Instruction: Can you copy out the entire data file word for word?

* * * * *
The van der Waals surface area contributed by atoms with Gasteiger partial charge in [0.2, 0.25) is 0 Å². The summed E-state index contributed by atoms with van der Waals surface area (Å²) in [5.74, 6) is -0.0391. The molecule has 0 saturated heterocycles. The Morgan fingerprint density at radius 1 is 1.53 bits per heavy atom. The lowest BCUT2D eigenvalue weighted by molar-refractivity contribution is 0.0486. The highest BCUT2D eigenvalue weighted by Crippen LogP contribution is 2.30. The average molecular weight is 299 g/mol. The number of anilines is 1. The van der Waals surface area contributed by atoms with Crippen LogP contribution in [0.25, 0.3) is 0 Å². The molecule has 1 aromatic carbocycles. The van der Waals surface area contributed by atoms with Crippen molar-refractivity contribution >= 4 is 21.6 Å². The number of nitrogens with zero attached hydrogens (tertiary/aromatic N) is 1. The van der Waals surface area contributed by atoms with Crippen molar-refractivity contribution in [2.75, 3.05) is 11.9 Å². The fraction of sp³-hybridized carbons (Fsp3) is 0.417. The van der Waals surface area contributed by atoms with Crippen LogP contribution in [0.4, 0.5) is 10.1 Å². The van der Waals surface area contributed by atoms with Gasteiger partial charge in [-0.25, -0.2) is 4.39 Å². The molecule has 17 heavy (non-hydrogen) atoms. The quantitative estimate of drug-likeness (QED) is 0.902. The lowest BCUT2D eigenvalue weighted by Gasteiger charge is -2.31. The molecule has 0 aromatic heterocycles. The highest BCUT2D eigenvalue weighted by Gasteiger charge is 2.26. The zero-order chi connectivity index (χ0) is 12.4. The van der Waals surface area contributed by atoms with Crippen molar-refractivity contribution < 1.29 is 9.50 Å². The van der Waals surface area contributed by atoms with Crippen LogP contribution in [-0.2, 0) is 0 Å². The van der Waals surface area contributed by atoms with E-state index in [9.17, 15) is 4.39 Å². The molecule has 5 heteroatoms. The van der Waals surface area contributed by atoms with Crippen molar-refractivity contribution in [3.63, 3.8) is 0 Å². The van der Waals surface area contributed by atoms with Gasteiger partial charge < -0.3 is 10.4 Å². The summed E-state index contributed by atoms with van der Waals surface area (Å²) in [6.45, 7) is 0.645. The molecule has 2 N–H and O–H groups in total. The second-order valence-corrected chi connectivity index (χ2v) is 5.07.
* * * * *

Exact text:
The van der Waals surface area contributed by atoms with Gasteiger partial charge in [0.2, 0.25) is 0 Å². The summed E-state index contributed by atoms with van der Waals surface area (Å²) in [5.74, 6) is -0.0391. The molecule has 0 saturated heterocycles. The Morgan fingerprint density at radius 1 is 1.53 bits per heavy atom. The lowest BCUT2D eigenvalue weighted by molar-refractivity contribution is 0.0486. The highest BCUT2D eigenvalue weighted by Crippen LogP contribution is 2.30. The average molecular weight is 299 g/mol. The number of anilines is 1. The van der Waals surface area contributed by atoms with Crippen LogP contribution in [0.25, 0.3) is 0 Å². The molecule has 1 aromatic carbocycles. The van der Waals surface area contributed by atoms with Crippen molar-refractivity contribution >= 4 is 21.6 Å². The number of nitrogens with zero attached hydrogens (tertiary/aromatic N) is 1. The van der Waals surface area contributed by atoms with Crippen molar-refractivity contribution in [2.75, 3.05) is 11.9 Å². The fraction of sp³-hybridized carbons (Fsp3) is 0.417. The van der Waals surface area contributed by atoms with Crippen LogP contribution in [0.4, 0.5) is 10.1 Å². The van der Waals surface area contributed by atoms with Gasteiger partial charge in [-0.25, -0.2) is 4.39 Å². The molecule has 17 heavy (non-hydrogen) atoms. The quantitative estimate of drug-likeness (QED) is 0.902. The lowest BCUT2D eigenvalue weighted by Gasteiger charge is -2.31. The molecule has 0 aromatic heterocycles. The highest BCUT2D eigenvalue weighted by Gasteiger charge is 2.26. The zero-order chi connectivity index (χ0) is 12.4. The van der Waals surface area contributed by atoms with Crippen molar-refractivity contribution < 1.29 is 9.50 Å². The van der Waals surface area contributed by atoms with Crippen LogP contribution in [-0.2, 0) is 0 Å². The van der Waals surface area contributed by atoms with E-state index in [9.17, 15) is 4.39 Å². The molecule has 5 heteroatoms. The van der Waals surface area contributed by atoms with Crippen molar-refractivity contribution in [3.63, 3.8) is 0 Å². The van der Waals surface area contributed by atoms with Gasteiger partial charge < -0.3 is 10.4 Å². The summed E-state index contributed by atoms with van der Waals surface area (Å²) in [6.45, 7) is 0.645. The molecule has 2 N–H and O–H groups in total. The second-order valence-corrected chi connectivity index (χ2v) is 5.07.